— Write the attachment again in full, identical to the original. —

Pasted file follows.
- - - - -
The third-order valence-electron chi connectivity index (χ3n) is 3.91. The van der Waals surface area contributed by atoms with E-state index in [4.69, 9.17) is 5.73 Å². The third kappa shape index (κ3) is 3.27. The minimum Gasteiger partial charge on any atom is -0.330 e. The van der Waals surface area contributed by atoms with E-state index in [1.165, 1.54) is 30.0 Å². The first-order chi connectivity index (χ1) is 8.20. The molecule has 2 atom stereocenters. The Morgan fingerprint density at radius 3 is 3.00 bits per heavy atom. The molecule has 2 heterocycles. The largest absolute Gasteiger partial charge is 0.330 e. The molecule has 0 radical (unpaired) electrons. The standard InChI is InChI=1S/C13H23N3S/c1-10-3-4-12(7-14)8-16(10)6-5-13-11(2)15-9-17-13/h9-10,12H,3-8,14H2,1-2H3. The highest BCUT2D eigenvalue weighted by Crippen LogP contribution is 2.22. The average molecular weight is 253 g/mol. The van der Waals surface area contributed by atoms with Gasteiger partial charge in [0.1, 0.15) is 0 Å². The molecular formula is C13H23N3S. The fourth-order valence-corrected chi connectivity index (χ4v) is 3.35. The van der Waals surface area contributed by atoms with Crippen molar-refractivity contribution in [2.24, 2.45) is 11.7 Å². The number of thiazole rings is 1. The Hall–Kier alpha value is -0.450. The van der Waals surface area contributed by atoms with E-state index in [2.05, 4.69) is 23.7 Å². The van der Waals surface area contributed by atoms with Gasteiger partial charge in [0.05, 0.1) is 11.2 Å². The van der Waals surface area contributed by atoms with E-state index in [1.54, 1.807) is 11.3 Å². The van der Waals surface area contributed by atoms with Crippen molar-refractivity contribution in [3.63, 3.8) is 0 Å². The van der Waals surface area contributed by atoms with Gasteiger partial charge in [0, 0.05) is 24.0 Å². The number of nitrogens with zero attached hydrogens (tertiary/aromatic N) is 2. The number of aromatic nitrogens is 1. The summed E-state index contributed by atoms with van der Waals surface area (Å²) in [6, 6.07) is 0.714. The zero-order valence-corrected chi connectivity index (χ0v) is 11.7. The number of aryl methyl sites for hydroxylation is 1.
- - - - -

The third-order valence-electron chi connectivity index (χ3n) is 3.91. The van der Waals surface area contributed by atoms with E-state index in [4.69, 9.17) is 5.73 Å². The third kappa shape index (κ3) is 3.27. The minimum Gasteiger partial charge on any atom is -0.330 e. The van der Waals surface area contributed by atoms with E-state index in [1.165, 1.54) is 30.0 Å². The first-order chi connectivity index (χ1) is 8.20. The molecule has 2 atom stereocenters. The Morgan fingerprint density at radius 3 is 3.00 bits per heavy atom. The molecule has 2 heterocycles. The largest absolute Gasteiger partial charge is 0.330 e. The molecule has 0 radical (unpaired) electrons. The standard InChI is InChI=1S/C13H23N3S/c1-10-3-4-12(7-14)8-16(10)6-5-13-11(2)15-9-17-13/h9-10,12H,3-8,14H2,1-2H3. The highest BCUT2D eigenvalue weighted by Crippen LogP contribution is 2.22. The average molecular weight is 253 g/mol. The van der Waals surface area contributed by atoms with Gasteiger partial charge in [0.1, 0.15) is 0 Å². The molecular formula is C13H23N3S. The fourth-order valence-corrected chi connectivity index (χ4v) is 3.35. The van der Waals surface area contributed by atoms with Crippen molar-refractivity contribution in [2.24, 2.45) is 11.7 Å². The number of thiazole rings is 1. The Hall–Kier alpha value is -0.450. The van der Waals surface area contributed by atoms with E-state index in [2.05, 4.69) is 23.7 Å². The van der Waals surface area contributed by atoms with Gasteiger partial charge in [0.05, 0.1) is 11.2 Å². The van der Waals surface area contributed by atoms with E-state index in [1.54, 1.807) is 11.3 Å². The van der Waals surface area contributed by atoms with Crippen molar-refractivity contribution in [3.63, 3.8) is 0 Å². The van der Waals surface area contributed by atoms with Gasteiger partial charge in [0, 0.05) is 24.0 Å². The number of nitrogens with zero attached hydrogens (tertiary/aromatic N) is 2. The number of aromatic nitrogens is 1. The summed E-state index contributed by atoms with van der Waals surface area (Å²) in [6, 6.07) is 0.714. The zero-order valence-corrected chi connectivity index (χ0v) is 11.7. The number of aryl methyl sites for hydroxylation is 1.